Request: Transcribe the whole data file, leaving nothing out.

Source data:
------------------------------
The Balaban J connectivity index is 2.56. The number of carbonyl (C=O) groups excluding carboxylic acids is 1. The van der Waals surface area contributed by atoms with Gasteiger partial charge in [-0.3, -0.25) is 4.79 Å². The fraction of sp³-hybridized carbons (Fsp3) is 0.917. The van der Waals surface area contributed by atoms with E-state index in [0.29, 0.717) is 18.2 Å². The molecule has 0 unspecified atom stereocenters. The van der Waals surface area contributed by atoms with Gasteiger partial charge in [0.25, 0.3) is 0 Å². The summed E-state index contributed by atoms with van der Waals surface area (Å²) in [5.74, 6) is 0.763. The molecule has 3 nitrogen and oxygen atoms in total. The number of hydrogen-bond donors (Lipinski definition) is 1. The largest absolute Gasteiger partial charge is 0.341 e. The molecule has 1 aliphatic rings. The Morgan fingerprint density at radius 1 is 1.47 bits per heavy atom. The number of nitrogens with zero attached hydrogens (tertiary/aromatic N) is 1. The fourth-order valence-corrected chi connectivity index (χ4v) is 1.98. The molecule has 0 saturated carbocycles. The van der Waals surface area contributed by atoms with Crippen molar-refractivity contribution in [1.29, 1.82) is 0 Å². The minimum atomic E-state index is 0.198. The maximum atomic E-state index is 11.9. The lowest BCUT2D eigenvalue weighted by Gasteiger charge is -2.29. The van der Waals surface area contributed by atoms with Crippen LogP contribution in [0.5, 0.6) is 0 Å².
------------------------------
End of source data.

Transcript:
The Balaban J connectivity index is 2.56. The number of carbonyl (C=O) groups excluding carboxylic acids is 1. The van der Waals surface area contributed by atoms with Gasteiger partial charge in [-0.3, -0.25) is 4.79 Å². The fraction of sp³-hybridized carbons (Fsp3) is 0.917. The van der Waals surface area contributed by atoms with E-state index in [0.29, 0.717) is 18.2 Å². The molecule has 0 unspecified atom stereocenters. The van der Waals surface area contributed by atoms with Gasteiger partial charge in [0.25, 0.3) is 0 Å². The summed E-state index contributed by atoms with van der Waals surface area (Å²) in [5.74, 6) is 0.763. The molecule has 3 nitrogen and oxygen atoms in total. The number of hydrogen-bond donors (Lipinski definition) is 1. The largest absolute Gasteiger partial charge is 0.341 e. The molecule has 1 aliphatic rings. The Morgan fingerprint density at radius 1 is 1.47 bits per heavy atom. The number of nitrogens with zero attached hydrogens (tertiary/aromatic N) is 1. The fourth-order valence-corrected chi connectivity index (χ4v) is 1.98. The molecule has 0 saturated carbocycles. The van der Waals surface area contributed by atoms with Crippen molar-refractivity contribution in [1.29, 1.82) is 0 Å². The minimum atomic E-state index is 0.198. The maximum atomic E-state index is 11.9. The lowest BCUT2D eigenvalue weighted by Gasteiger charge is -2.29. The van der Waals surface area contributed by atoms with Crippen LogP contribution in [0.5, 0.6) is 0 Å².